Considerable interest attaches to the ownership history of an antique book, usually indicated by bookplates, stamps, signatures, or other inscriptions. It can be telling, for instance, to know that an institution (such as a college or observatory) had a particular title in its library, or that an individual received a particular book as a gift from its author. The Museum library contains numerous associations of these kinds, from the monastic ownership inscription in Stöffler’s Elucidatio (1513) to a simple ‘from the author’ in Darwin’s Origin of Species (3rd edition, 1861).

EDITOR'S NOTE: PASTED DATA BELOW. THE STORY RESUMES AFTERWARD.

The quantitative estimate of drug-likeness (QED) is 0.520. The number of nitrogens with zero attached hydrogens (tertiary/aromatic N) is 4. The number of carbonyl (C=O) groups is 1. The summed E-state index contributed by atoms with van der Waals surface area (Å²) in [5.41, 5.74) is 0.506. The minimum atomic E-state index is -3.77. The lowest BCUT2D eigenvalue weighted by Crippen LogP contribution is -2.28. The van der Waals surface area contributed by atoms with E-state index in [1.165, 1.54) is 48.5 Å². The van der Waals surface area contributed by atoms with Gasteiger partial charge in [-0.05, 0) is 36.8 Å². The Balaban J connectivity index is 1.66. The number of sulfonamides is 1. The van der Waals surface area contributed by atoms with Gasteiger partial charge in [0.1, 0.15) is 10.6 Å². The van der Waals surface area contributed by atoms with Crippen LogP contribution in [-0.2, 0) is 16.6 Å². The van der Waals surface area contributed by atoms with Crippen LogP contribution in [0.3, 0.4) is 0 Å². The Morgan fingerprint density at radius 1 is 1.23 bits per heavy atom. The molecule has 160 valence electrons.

One unusual ownership inscription is by Abraham Darby II (1711-1763), the famous iron manufacturer, indicating that he confiscated a book in lieu of a debt. It occurs in Practical Measuring Now Made Easy To the Meanest Capacity, by a New Set of Tables by Edward Hoppus (1736), a quantity surveyor’s ready-reckoner, which, on another page, also contains the author’s signature.